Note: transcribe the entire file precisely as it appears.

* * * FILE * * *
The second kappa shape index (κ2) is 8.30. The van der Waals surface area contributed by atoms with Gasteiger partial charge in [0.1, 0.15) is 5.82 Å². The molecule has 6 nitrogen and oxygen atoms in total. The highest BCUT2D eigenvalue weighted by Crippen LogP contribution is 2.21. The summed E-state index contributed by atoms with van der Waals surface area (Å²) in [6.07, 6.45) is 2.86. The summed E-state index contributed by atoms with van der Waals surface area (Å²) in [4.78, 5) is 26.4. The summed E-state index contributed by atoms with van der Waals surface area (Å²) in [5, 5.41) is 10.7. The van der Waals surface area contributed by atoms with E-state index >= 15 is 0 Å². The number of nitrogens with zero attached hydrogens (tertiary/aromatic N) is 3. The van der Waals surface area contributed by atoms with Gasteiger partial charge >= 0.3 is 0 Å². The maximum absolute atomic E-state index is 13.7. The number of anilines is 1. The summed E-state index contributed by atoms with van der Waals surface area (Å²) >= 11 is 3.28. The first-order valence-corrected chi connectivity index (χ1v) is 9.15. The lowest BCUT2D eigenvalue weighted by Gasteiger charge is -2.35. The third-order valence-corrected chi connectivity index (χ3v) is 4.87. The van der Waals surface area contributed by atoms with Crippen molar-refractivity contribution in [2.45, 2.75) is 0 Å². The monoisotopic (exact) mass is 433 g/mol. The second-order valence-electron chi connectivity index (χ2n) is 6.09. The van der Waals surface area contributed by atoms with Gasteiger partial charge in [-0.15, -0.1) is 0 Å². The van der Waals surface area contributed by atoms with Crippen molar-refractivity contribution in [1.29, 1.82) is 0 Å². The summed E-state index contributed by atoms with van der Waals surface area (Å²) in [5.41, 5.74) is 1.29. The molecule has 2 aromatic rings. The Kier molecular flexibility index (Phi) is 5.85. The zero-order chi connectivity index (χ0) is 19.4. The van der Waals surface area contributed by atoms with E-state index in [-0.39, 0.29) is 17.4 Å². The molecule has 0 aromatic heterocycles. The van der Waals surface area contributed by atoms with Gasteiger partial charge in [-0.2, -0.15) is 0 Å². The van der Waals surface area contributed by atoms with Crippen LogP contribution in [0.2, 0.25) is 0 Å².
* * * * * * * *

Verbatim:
The second kappa shape index (κ2) is 8.30. The van der Waals surface area contributed by atoms with Gasteiger partial charge in [0.1, 0.15) is 5.82 Å². The molecule has 6 nitrogen and oxygen atoms in total. The highest BCUT2D eigenvalue weighted by Crippen LogP contribution is 2.21. The summed E-state index contributed by atoms with van der Waals surface area (Å²) in [6.07, 6.45) is 2.86. The summed E-state index contributed by atoms with van der Waals surface area (Å²) in [4.78, 5) is 26.4. The summed E-state index contributed by atoms with van der Waals surface area (Å²) in [5, 5.41) is 10.7. The van der Waals surface area contributed by atoms with E-state index >= 15 is 0 Å². The number of nitrogens with zero attached hydrogens (tertiary/aromatic N) is 3. The van der Waals surface area contributed by atoms with Gasteiger partial charge >= 0.3 is 0 Å². The maximum absolute atomic E-state index is 13.7. The number of anilines is 1. The summed E-state index contributed by atoms with van der Waals surface area (Å²) >= 11 is 3.28. The first-order valence-corrected chi connectivity index (χ1v) is 9.15. The lowest BCUT2D eigenvalue weighted by Gasteiger charge is -2.35. The third-order valence-corrected chi connectivity index (χ3v) is 4.87. The van der Waals surface area contributed by atoms with Crippen molar-refractivity contribution in [2.45, 2.75) is 0 Å². The monoisotopic (exact) mass is 433 g/mol. The second-order valence-electron chi connectivity index (χ2n) is 6.09. The van der Waals surface area contributed by atoms with Gasteiger partial charge in [-0.15, -0.1) is 0 Å². The van der Waals surface area contributed by atoms with Crippen molar-refractivity contribution in [1.29, 1.82) is 0 Å². The summed E-state index contributed by atoms with van der Waals surface area (Å²) in [5.41, 5.74) is 1.29. The molecule has 2 aromatic rings. The Kier molecular flexibility index (Phi) is 5.85. The zero-order chi connectivity index (χ0) is 19.4. The van der Waals surface area contributed by atoms with E-state index in [-0.39, 0.29) is 17.4 Å². The molecule has 0 aromatic heterocycles. The van der Waals surface area contributed by atoms with Gasteiger partial charge in [-0.2, -0.15) is 0 Å². The van der Waals surface area contributed by atoms with Crippen LogP contribution in [0.2, 0.25) is 0 Å².